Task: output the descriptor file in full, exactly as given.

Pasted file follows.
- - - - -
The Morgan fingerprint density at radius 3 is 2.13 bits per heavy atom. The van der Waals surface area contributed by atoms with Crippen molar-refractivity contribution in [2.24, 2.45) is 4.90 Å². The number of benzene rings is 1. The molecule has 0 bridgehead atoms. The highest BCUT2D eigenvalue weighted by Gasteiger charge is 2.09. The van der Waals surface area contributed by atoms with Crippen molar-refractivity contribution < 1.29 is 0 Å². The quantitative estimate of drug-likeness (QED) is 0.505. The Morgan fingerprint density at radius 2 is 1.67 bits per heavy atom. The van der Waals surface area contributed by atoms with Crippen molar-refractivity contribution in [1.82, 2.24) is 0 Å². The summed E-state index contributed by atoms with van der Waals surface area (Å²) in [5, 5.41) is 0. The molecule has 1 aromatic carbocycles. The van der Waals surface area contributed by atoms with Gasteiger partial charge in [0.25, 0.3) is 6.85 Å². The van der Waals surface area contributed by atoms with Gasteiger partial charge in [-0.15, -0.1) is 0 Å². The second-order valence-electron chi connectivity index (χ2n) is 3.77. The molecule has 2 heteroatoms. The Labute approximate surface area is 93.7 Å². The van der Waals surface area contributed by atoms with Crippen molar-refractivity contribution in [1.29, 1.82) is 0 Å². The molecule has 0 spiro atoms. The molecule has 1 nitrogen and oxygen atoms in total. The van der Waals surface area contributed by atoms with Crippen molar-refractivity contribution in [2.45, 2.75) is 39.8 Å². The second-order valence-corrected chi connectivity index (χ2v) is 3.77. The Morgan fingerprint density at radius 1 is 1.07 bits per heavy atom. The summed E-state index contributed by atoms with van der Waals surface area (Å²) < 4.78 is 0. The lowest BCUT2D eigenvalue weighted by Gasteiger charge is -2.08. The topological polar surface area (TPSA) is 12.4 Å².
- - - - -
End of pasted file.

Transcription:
The Morgan fingerprint density at radius 3 is 2.13 bits per heavy atom. The van der Waals surface area contributed by atoms with Crippen molar-refractivity contribution in [2.24, 2.45) is 4.90 Å². The number of benzene rings is 1. The molecule has 0 bridgehead atoms. The highest BCUT2D eigenvalue weighted by Gasteiger charge is 2.09. The van der Waals surface area contributed by atoms with Crippen molar-refractivity contribution < 1.29 is 0 Å². The quantitative estimate of drug-likeness (QED) is 0.505. The Morgan fingerprint density at radius 2 is 1.67 bits per heavy atom. The van der Waals surface area contributed by atoms with Crippen molar-refractivity contribution in [1.82, 2.24) is 0 Å². The summed E-state index contributed by atoms with van der Waals surface area (Å²) in [5, 5.41) is 0. The molecule has 1 aromatic carbocycles. The van der Waals surface area contributed by atoms with Gasteiger partial charge in [0.25, 0.3) is 6.85 Å². The van der Waals surface area contributed by atoms with Gasteiger partial charge in [-0.15, -0.1) is 0 Å². The second-order valence-electron chi connectivity index (χ2n) is 3.77. The molecule has 2 heteroatoms. The Labute approximate surface area is 93.7 Å². The van der Waals surface area contributed by atoms with Crippen molar-refractivity contribution in [1.29, 1.82) is 0 Å². The molecule has 0 spiro atoms. The molecule has 1 nitrogen and oxygen atoms in total. The van der Waals surface area contributed by atoms with Crippen molar-refractivity contribution in [2.45, 2.75) is 39.8 Å². The second-order valence-corrected chi connectivity index (χ2v) is 3.77. The Morgan fingerprint density at radius 1 is 1.07 bits per heavy atom. The summed E-state index contributed by atoms with van der Waals surface area (Å²) < 4.78 is 0. The lowest BCUT2D eigenvalue weighted by Gasteiger charge is -2.08. The topological polar surface area (TPSA) is 12.4 Å².